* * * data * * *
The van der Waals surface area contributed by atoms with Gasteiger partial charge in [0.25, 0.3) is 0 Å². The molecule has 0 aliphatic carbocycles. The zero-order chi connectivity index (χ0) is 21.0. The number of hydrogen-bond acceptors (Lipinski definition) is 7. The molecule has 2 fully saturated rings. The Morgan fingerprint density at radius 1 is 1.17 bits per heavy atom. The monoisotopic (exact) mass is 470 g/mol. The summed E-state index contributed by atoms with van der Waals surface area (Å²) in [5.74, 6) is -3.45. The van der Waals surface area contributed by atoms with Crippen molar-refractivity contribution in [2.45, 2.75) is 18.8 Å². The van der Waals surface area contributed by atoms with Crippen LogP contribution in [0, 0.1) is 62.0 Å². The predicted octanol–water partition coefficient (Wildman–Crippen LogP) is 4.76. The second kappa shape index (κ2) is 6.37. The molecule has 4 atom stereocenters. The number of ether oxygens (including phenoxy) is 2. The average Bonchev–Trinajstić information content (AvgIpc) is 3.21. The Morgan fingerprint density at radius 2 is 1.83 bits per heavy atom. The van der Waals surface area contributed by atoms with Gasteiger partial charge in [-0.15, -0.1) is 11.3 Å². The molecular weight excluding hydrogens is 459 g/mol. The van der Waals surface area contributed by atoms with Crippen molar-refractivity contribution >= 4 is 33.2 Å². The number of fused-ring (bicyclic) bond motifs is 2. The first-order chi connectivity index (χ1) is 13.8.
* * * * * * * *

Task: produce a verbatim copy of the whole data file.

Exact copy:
The van der Waals surface area contributed by atoms with Gasteiger partial charge in [0.25, 0.3) is 0 Å². The molecule has 0 aliphatic carbocycles. The zero-order chi connectivity index (χ0) is 21.0. The number of hydrogen-bond acceptors (Lipinski definition) is 7. The molecule has 2 fully saturated rings. The Morgan fingerprint density at radius 1 is 1.17 bits per heavy atom. The monoisotopic (exact) mass is 470 g/mol. The summed E-state index contributed by atoms with van der Waals surface area (Å²) in [5.74, 6) is -3.45. The van der Waals surface area contributed by atoms with Crippen molar-refractivity contribution in [2.45, 2.75) is 18.8 Å². The van der Waals surface area contributed by atoms with Crippen LogP contribution in [0, 0.1) is 62.0 Å². The predicted octanol–water partition coefficient (Wildman–Crippen LogP) is 4.76. The second kappa shape index (κ2) is 6.37. The molecule has 4 atom stereocenters. The number of ether oxygens (including phenoxy) is 2. The average Bonchev–Trinajstić information content (AvgIpc) is 3.21. The Morgan fingerprint density at radius 2 is 1.83 bits per heavy atom. The van der Waals surface area contributed by atoms with Gasteiger partial charge in [-0.15, -0.1) is 11.3 Å². The molecular weight excluding hydrogens is 459 g/mol. The van der Waals surface area contributed by atoms with Crippen molar-refractivity contribution >= 4 is 33.2 Å². The number of fused-ring (bicyclic) bond motifs is 2. The first-order chi connectivity index (χ1) is 13.8.